State Sen. Christine Kehoe, D-San Diego, is considering introducing legislation in January that would help turn a slice of concrete parking lot on the north side of the San Dieguito River by the fairgrounds into a protected greenway.
Kehoe said now is the time to establish such a greenway while the 22nd Agricultural District's master plan for improving the Del Mar Fairgrounds is currently under environmental review. The plan would add new exhibit halls, a condo-hotel and fitness center across the river, and Kehoe said it's important to preserve a meaningful buffer not only for wildlife but for public access as well.
"This beautiful lagoon is why we're here," Kehoe said during a press conference near the river on Dec. 2. "This is what San Diego's all about."
Kehoe said she supports the continued successful operation of the fairgrounds, race track and horse park but wants to protect the habitat.
About 30 local residents showed up to support Kehoe's plan as well as area politicians, including County Supervisor Pam Slater-Price, Del Mar Mayor Crystal Crawford and Councilmen Donald Mosier, Carl Hilliard and Richard Earnest and Solana Beach City Council members Lesa Heebner and Dave Roberts.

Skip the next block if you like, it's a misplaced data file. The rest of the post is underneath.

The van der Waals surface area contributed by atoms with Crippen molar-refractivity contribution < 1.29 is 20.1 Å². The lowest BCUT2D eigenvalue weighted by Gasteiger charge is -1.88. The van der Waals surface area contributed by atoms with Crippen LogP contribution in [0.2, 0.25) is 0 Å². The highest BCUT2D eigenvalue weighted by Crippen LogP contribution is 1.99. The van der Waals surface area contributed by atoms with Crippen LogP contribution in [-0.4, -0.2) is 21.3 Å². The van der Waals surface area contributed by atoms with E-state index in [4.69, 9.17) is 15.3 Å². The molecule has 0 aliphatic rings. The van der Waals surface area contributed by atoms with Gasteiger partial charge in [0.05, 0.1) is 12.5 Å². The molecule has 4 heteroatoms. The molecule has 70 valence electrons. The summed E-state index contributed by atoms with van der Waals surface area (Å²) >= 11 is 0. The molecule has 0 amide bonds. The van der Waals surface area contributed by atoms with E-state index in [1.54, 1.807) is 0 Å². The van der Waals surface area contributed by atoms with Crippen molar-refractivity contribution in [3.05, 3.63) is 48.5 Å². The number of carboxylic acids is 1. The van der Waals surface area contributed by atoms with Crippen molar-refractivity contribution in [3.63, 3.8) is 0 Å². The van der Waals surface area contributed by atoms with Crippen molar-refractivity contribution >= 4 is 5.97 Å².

Slater-Price said Kehoe has been instrumental in helping to save the San Dieguito River Valley.
"She's really becoming the queen of the river valley and we love that," Slater-Price said.
Kehoe's goal is for the greenway to be similar to what's on the south side of the river where a walking path leads through native plantings, with benches for reflection or bird watching, picnic tables for a riverside snack.
Kehoe said a state agency would have to determine the width of the buffer on the other side, but she hopes it would be wide enough for walkers, cyclists and strollers to safely get to the coast.
Mayor Crawford said she is looking forward to a successful project on the riverbed, as it has always been Del Mar's goal to preserve their valuable natural resources. Crawford specifically mentioned how well the lagoon restoration is going, with birds nesting and fish jumping.
"It just shows what can happen when you give nature a little chance to come back." Crawford said. "We have to keep working, spreading the word to impress how important it is to do this, to share nature and all its bounty with future generations."